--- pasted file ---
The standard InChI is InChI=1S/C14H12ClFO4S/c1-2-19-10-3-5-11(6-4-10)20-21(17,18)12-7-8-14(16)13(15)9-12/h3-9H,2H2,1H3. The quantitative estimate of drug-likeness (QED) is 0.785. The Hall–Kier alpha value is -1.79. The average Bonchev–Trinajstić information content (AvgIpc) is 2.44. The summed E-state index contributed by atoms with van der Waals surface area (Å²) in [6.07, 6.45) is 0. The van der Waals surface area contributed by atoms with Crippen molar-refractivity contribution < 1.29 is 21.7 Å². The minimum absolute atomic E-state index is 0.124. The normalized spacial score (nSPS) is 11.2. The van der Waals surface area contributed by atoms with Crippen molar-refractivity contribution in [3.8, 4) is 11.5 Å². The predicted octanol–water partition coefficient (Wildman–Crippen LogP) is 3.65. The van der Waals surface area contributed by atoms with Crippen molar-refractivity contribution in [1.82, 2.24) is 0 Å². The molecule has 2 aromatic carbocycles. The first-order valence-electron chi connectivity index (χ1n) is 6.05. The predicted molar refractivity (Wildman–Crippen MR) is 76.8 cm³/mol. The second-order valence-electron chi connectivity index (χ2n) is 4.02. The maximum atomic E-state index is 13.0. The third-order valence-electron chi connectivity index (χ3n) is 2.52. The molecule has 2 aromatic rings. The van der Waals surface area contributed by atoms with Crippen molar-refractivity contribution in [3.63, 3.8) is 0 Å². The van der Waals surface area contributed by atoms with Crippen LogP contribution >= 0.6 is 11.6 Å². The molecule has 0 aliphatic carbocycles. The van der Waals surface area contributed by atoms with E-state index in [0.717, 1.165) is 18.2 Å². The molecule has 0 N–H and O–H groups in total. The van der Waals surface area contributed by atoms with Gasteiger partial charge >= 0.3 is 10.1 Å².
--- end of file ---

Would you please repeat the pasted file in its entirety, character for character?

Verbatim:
The standard InChI is InChI=1S/C14H12ClFO4S/c1-2-19-10-3-5-11(6-4-10)20-21(17,18)12-7-8-14(16)13(15)9-12/h3-9H,2H2,1H3. The quantitative estimate of drug-likeness (QED) is 0.785. The Hall–Kier alpha value is -1.79. The average Bonchev–Trinajstić information content (AvgIpc) is 2.44. The summed E-state index contributed by atoms with van der Waals surface area (Å²) in [6.07, 6.45) is 0. The van der Waals surface area contributed by atoms with Crippen molar-refractivity contribution < 1.29 is 21.7 Å². The minimum absolute atomic E-state index is 0.124. The normalized spacial score (nSPS) is 11.2. The van der Waals surface area contributed by atoms with Crippen molar-refractivity contribution in [3.8, 4) is 11.5 Å². The predicted octanol–water partition coefficient (Wildman–Crippen LogP) is 3.65. The van der Waals surface area contributed by atoms with Crippen molar-refractivity contribution in [1.82, 2.24) is 0 Å². The molecule has 2 aromatic carbocycles. The first-order valence-electron chi connectivity index (χ1n) is 6.05. The predicted molar refractivity (Wildman–Crippen MR) is 76.8 cm³/mol. The second-order valence-electron chi connectivity index (χ2n) is 4.02. The maximum atomic E-state index is 13.0. The third-order valence-electron chi connectivity index (χ3n) is 2.52. The molecule has 2 aromatic rings. The van der Waals surface area contributed by atoms with Crippen molar-refractivity contribution in [3.63, 3.8) is 0 Å². The van der Waals surface area contributed by atoms with Crippen LogP contribution >= 0.6 is 11.6 Å². The molecule has 0 aliphatic carbocycles. The van der Waals surface area contributed by atoms with E-state index in [0.717, 1.165) is 18.2 Å². The molecule has 0 N–H and O–H groups in total. The van der Waals surface area contributed by atoms with Gasteiger partial charge >= 0.3 is 10.1 Å².